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Chrystal Macmillan

The School of Social and Political Science is housed in the Chrystal Macmillan building in George Square, Edinburgh. Breaking the long tradition of naming buildings in George Square after eminent 18th century men, staff and PhD students campaigned to name the newly refurbished building in 2008 after Chrystal Macmillan. Complementing other George Square buildings named after foundational figures for the University and the Scottish enlightment, the Chrystal Macmillan building also reflects society and the social values of the University today.

Life and Work

Chrystal Macmillan was a remarkable graduate of the University of Edinburgh. She was in many senses a pioneer as the first ever woman to graduate in science from the University of Edinburgh in 1896. She went on to become a lawyer, and in 1908 made history again when she became the first woman to plead before the House of Lords, presenting her case that female university graduates should be given the right to vote. Chrystal was a prominent voice in the women's rights movement throughout her life, campaigning on a range of issues. She was a close associate of Millicent Fawcett, and was secretary of the International Woman Suffrage Alliance between 1913 and 1920.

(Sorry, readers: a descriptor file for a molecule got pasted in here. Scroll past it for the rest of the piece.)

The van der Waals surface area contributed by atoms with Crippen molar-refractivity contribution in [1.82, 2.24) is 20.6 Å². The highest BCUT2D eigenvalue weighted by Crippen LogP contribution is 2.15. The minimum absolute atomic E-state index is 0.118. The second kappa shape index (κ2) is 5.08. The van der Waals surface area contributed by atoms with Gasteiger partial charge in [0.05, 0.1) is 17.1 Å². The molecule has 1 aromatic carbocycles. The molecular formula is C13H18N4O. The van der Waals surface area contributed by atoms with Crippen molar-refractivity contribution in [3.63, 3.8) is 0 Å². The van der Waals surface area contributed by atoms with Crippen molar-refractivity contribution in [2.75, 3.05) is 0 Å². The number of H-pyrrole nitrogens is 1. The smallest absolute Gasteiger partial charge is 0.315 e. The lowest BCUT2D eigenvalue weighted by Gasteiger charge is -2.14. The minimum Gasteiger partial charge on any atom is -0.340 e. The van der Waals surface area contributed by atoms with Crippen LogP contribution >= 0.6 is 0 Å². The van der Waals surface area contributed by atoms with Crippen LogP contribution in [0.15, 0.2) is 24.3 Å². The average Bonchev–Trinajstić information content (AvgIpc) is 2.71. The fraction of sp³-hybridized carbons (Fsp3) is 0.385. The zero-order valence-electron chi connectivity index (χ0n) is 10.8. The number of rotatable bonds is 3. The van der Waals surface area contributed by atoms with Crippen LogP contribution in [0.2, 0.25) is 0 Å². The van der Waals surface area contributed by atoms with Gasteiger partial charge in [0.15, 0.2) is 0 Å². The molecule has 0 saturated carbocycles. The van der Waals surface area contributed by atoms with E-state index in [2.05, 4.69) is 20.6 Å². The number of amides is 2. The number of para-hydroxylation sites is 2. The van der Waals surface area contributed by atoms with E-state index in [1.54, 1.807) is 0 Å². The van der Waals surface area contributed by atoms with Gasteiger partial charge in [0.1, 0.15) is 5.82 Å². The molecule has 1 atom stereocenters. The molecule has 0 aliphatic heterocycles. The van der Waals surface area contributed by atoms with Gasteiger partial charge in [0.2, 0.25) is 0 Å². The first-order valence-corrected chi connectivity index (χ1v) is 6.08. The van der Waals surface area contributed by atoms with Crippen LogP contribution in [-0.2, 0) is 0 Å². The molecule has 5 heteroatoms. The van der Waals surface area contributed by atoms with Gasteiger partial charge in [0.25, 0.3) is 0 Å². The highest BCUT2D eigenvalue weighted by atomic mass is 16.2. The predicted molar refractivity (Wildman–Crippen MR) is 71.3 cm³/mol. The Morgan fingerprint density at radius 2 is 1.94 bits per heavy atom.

She was one of the organisers of the International Congress of Women in The Hague in 1915, and was a member of the delegation from that Congress to present proposals to heads of neutral states for halting World War I. Following the Armistice, she was a delegate at the Paris Peace Conference, which was held in 1919. She was called to the English Bar in 1924 - again as one of the first group of women admitted - and developed a distinctive career as what we would now call a human rights lawyer.

Exhibition

The School has created an exhibition on the life and work of Chrystal Macmillan. Browse our exhibition panels, which are frequently displayed in the School's foyer. 

For more on Chrystal's life and work, see Miss Chrystal Macmillan 1872-1937: Edinburgh Woman and Global Citizen, by Helen Kay, independent scholar.